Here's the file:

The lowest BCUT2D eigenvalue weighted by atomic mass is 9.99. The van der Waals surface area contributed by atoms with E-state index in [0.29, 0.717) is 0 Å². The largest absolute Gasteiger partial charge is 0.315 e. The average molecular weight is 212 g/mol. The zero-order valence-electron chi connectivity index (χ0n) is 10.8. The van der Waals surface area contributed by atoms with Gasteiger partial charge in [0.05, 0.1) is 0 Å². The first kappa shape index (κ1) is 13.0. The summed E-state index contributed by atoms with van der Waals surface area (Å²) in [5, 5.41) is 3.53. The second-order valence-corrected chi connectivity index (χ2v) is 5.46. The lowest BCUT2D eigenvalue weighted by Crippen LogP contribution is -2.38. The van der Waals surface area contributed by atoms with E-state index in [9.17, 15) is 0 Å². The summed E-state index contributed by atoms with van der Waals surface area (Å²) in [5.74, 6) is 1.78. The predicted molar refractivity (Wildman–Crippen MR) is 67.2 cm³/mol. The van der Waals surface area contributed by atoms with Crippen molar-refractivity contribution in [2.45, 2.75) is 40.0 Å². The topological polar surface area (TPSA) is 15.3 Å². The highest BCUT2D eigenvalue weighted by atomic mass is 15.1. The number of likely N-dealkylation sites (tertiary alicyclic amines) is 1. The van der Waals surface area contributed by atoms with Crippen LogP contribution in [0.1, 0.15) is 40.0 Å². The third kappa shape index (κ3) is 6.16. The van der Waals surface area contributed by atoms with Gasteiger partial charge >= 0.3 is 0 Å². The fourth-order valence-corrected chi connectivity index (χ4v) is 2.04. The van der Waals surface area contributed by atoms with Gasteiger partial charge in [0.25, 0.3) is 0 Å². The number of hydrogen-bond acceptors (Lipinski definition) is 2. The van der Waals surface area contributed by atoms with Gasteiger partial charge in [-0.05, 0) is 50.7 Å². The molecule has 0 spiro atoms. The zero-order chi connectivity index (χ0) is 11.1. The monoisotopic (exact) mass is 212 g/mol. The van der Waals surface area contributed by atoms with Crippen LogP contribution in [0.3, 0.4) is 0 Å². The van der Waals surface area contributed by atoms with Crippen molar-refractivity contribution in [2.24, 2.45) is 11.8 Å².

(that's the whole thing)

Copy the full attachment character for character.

The lowest BCUT2D eigenvalue weighted by atomic mass is 9.99. The van der Waals surface area contributed by atoms with E-state index in [0.29, 0.717) is 0 Å². The largest absolute Gasteiger partial charge is 0.315 e. The average molecular weight is 212 g/mol. The zero-order valence-electron chi connectivity index (χ0n) is 10.8. The van der Waals surface area contributed by atoms with Gasteiger partial charge in [0.05, 0.1) is 0 Å². The first kappa shape index (κ1) is 13.0. The summed E-state index contributed by atoms with van der Waals surface area (Å²) in [5, 5.41) is 3.53. The second-order valence-corrected chi connectivity index (χ2v) is 5.46. The lowest BCUT2D eigenvalue weighted by Crippen LogP contribution is -2.38. The van der Waals surface area contributed by atoms with E-state index in [9.17, 15) is 0 Å². The summed E-state index contributed by atoms with van der Waals surface area (Å²) in [5.74, 6) is 1.78. The predicted molar refractivity (Wildman–Crippen MR) is 67.2 cm³/mol. The van der Waals surface area contributed by atoms with Crippen molar-refractivity contribution in [2.45, 2.75) is 40.0 Å². The topological polar surface area (TPSA) is 15.3 Å². The highest BCUT2D eigenvalue weighted by atomic mass is 15.1. The number of likely N-dealkylation sites (tertiary alicyclic amines) is 1. The van der Waals surface area contributed by atoms with Crippen LogP contribution in [0.1, 0.15) is 40.0 Å². The third kappa shape index (κ3) is 6.16. The van der Waals surface area contributed by atoms with Gasteiger partial charge >= 0.3 is 0 Å². The fourth-order valence-corrected chi connectivity index (χ4v) is 2.04. The van der Waals surface area contributed by atoms with Gasteiger partial charge in [0.25, 0.3) is 0 Å². The number of hydrogen-bond acceptors (Lipinski definition) is 2. The van der Waals surface area contributed by atoms with Gasteiger partial charge in [-0.05, 0) is 50.7 Å². The molecule has 0 spiro atoms. The zero-order chi connectivity index (χ0) is 11.1. The monoisotopic (exact) mass is 212 g/mol. The van der Waals surface area contributed by atoms with Crippen LogP contribution in [0.3, 0.4) is 0 Å². The van der Waals surface area contributed by atoms with Crippen molar-refractivity contribution in [2.24, 2.45) is 11.8 Å².